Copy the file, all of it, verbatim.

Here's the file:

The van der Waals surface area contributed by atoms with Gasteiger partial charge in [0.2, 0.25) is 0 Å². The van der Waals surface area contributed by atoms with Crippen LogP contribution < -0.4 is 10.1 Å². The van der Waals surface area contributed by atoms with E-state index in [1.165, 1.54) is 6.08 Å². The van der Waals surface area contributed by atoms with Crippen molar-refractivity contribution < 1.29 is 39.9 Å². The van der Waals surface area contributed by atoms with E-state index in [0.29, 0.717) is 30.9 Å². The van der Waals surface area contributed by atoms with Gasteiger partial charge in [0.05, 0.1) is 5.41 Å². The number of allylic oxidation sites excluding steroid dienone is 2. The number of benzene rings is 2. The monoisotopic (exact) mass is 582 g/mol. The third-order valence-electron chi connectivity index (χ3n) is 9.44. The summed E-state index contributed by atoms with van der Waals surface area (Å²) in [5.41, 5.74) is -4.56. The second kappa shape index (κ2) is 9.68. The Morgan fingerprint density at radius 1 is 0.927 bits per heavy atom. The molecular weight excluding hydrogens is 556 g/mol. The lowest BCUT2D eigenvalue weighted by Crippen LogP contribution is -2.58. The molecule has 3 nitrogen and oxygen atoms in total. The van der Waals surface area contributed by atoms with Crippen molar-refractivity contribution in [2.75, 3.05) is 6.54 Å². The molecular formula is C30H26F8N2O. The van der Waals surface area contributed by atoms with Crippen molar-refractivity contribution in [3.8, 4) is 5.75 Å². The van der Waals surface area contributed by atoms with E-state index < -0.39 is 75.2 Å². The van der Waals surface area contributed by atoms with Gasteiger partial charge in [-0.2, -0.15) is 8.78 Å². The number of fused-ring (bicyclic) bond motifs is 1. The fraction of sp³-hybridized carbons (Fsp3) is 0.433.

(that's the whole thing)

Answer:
The van der Waals surface area contributed by atoms with Gasteiger partial charge in [0.2, 0.25) is 0 Å². The van der Waals surface area contributed by atoms with Crippen LogP contribution < -0.4 is 10.1 Å². The van der Waals surface area contributed by atoms with E-state index in [1.165, 1.54) is 6.08 Å². The van der Waals surface area contributed by atoms with Crippen molar-refractivity contribution < 1.29 is 39.9 Å². The van der Waals surface area contributed by atoms with E-state index in [0.29, 0.717) is 30.9 Å². The van der Waals surface area contributed by atoms with Gasteiger partial charge in [0.05, 0.1) is 5.41 Å². The number of allylic oxidation sites excluding steroid dienone is 2. The number of benzene rings is 2. The monoisotopic (exact) mass is 582 g/mol. The third-order valence-electron chi connectivity index (χ3n) is 9.44. The summed E-state index contributed by atoms with van der Waals surface area (Å²) in [5.41, 5.74) is -4.56. The second kappa shape index (κ2) is 9.68. The Morgan fingerprint density at radius 1 is 0.927 bits per heavy atom. The molecular weight excluding hydrogens is 556 g/mol. The lowest BCUT2D eigenvalue weighted by Crippen LogP contribution is -2.58. The molecule has 3 nitrogen and oxygen atoms in total. The van der Waals surface area contributed by atoms with Crippen molar-refractivity contribution in [2.75, 3.05) is 6.54 Å². The molecular formula is C30H26F8N2O. The van der Waals surface area contributed by atoms with Crippen molar-refractivity contribution in [3.8, 4) is 5.75 Å². The van der Waals surface area contributed by atoms with E-state index < -0.39 is 75.2 Å². The van der Waals surface area contributed by atoms with Gasteiger partial charge in [-0.2, -0.15) is 8.78 Å². The number of fused-ring (bicyclic) bond motifs is 1. The fraction of sp³-hybridized carbons (Fsp3) is 0.433.